"In Chinese eyes there could not have been a more blatant case of international bullying, of the morally repugnant imposing their will on those trying to do the right thing. This moral dimension in turn made it that much more difficult for Chinese to discern in western civilization anything worth adopting." (2)

The opium trade wreaked havoc on a sizeable swath of the Chinese populace. Chinese officials attempted to thwart the opium trade in China. They even appealed to the British monarch Victoria to consider their case in morally equivalent British scenario. It was in vain and the Chinese were defeated militarily and subjected to the humiliation of de facto foreign rule thereafter.

Hong Kong and China Today

In 1997 Hong Kong reverted back to its rightful Chinese heritage.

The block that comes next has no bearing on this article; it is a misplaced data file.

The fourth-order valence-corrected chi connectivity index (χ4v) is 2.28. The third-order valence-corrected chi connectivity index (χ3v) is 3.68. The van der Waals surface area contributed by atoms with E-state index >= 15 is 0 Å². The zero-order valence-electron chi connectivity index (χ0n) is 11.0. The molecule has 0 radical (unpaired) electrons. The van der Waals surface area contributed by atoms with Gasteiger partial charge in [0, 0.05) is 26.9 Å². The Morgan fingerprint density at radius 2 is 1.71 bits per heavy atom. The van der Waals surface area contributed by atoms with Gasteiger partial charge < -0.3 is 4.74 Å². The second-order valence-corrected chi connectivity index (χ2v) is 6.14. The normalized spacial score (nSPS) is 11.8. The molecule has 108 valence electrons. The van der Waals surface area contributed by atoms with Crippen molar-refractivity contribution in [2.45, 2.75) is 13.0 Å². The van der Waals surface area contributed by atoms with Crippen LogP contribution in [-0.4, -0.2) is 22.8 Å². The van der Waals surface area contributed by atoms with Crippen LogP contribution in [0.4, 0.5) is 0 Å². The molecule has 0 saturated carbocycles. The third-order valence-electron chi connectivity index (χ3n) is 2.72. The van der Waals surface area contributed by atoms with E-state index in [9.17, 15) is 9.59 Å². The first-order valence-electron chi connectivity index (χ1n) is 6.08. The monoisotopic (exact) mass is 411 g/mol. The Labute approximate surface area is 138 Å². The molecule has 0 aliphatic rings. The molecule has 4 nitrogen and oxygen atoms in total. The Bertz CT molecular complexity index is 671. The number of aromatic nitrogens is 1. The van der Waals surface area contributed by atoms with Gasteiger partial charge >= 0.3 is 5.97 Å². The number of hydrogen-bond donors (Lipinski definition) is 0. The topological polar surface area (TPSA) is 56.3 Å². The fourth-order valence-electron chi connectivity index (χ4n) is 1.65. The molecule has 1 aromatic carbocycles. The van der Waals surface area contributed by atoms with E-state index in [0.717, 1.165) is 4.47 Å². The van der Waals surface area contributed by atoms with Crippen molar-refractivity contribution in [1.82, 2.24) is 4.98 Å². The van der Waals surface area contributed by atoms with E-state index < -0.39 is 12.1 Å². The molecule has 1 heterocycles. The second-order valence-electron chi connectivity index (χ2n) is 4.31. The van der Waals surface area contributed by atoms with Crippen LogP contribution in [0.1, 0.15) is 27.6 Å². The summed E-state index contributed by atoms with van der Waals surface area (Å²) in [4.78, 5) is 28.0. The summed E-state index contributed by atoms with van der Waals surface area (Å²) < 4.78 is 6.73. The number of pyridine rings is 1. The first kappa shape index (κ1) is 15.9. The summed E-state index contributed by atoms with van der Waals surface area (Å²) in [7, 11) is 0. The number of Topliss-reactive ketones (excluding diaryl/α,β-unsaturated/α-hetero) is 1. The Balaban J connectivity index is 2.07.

China had long since gone through a revolution. Socialism flourished (as much as could be possible in a war-ravaged and colonially pillaged country) briefly but was undermined by capitalist elements within the Communist Party. Today China is only communist in name. The economy is booming but the insidious seeds of capitalism have seen a widening disparity in the distribution of wealth. In fact, China actually has a higher Gini co-efficient than the developed western countries.

The Chinese return to the Capitalist Brotherhood and its concomitant invite of western imperialism opens the country once again to under regulated market forces, forces that China is not poised to withstand according to Beijing-based economist Han Deqiang.